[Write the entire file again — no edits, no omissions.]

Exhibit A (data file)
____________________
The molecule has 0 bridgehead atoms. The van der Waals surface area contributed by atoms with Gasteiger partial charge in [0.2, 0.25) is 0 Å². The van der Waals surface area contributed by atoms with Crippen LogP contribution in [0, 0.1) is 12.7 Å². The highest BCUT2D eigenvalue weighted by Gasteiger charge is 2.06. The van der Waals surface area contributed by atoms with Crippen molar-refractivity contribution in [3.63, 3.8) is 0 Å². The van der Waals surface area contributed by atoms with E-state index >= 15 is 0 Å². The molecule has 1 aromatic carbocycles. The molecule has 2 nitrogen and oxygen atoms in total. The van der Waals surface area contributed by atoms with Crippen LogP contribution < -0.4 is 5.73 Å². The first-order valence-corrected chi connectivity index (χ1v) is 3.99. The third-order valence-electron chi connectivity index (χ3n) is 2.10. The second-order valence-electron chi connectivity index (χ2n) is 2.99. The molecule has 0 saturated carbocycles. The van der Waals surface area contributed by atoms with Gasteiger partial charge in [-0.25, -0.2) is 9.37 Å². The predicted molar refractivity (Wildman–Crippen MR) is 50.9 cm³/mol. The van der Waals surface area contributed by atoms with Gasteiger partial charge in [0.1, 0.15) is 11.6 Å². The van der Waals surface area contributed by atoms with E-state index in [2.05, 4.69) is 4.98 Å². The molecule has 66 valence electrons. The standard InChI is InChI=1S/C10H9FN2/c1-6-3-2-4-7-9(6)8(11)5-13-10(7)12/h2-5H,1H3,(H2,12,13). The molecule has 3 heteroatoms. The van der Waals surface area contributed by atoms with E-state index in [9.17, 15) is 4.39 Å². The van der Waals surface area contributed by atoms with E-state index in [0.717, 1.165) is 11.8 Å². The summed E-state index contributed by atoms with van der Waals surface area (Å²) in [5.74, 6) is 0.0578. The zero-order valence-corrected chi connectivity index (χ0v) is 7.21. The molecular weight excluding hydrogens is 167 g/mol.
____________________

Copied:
The molecule has 0 bridgehead atoms. The van der Waals surface area contributed by atoms with Gasteiger partial charge in [0.2, 0.25) is 0 Å². The van der Waals surface area contributed by atoms with Crippen LogP contribution in [0, 0.1) is 12.7 Å². The highest BCUT2D eigenvalue weighted by Gasteiger charge is 2.06. The van der Waals surface area contributed by atoms with Crippen molar-refractivity contribution in [3.63, 3.8) is 0 Å². The van der Waals surface area contributed by atoms with E-state index >= 15 is 0 Å². The molecule has 1 aromatic carbocycles. The molecule has 2 nitrogen and oxygen atoms in total. The van der Waals surface area contributed by atoms with Crippen LogP contribution < -0.4 is 5.73 Å². The first-order valence-corrected chi connectivity index (χ1v) is 3.99. The third-order valence-electron chi connectivity index (χ3n) is 2.10. The second-order valence-electron chi connectivity index (χ2n) is 2.99. The molecule has 0 saturated carbocycles. The van der Waals surface area contributed by atoms with Gasteiger partial charge in [-0.25, -0.2) is 9.37 Å². The predicted molar refractivity (Wildman–Crippen MR) is 50.9 cm³/mol. The van der Waals surface area contributed by atoms with Gasteiger partial charge in [0.1, 0.15) is 11.6 Å². The van der Waals surface area contributed by atoms with E-state index in [2.05, 4.69) is 4.98 Å². The molecule has 66 valence electrons. The standard InChI is InChI=1S/C10H9FN2/c1-6-3-2-4-7-9(6)8(11)5-13-10(7)12/h2-5H,1H3,(H2,12,13). The molecule has 3 heteroatoms. The van der Waals surface area contributed by atoms with E-state index in [9.17, 15) is 4.39 Å². The van der Waals surface area contributed by atoms with E-state index in [0.717, 1.165) is 11.8 Å². The summed E-state index contributed by atoms with van der Waals surface area (Å²) in [5.74, 6) is 0.0578. The zero-order valence-corrected chi connectivity index (χ0v) is 7.21. The molecular weight excluding hydrogens is 167 g/mol.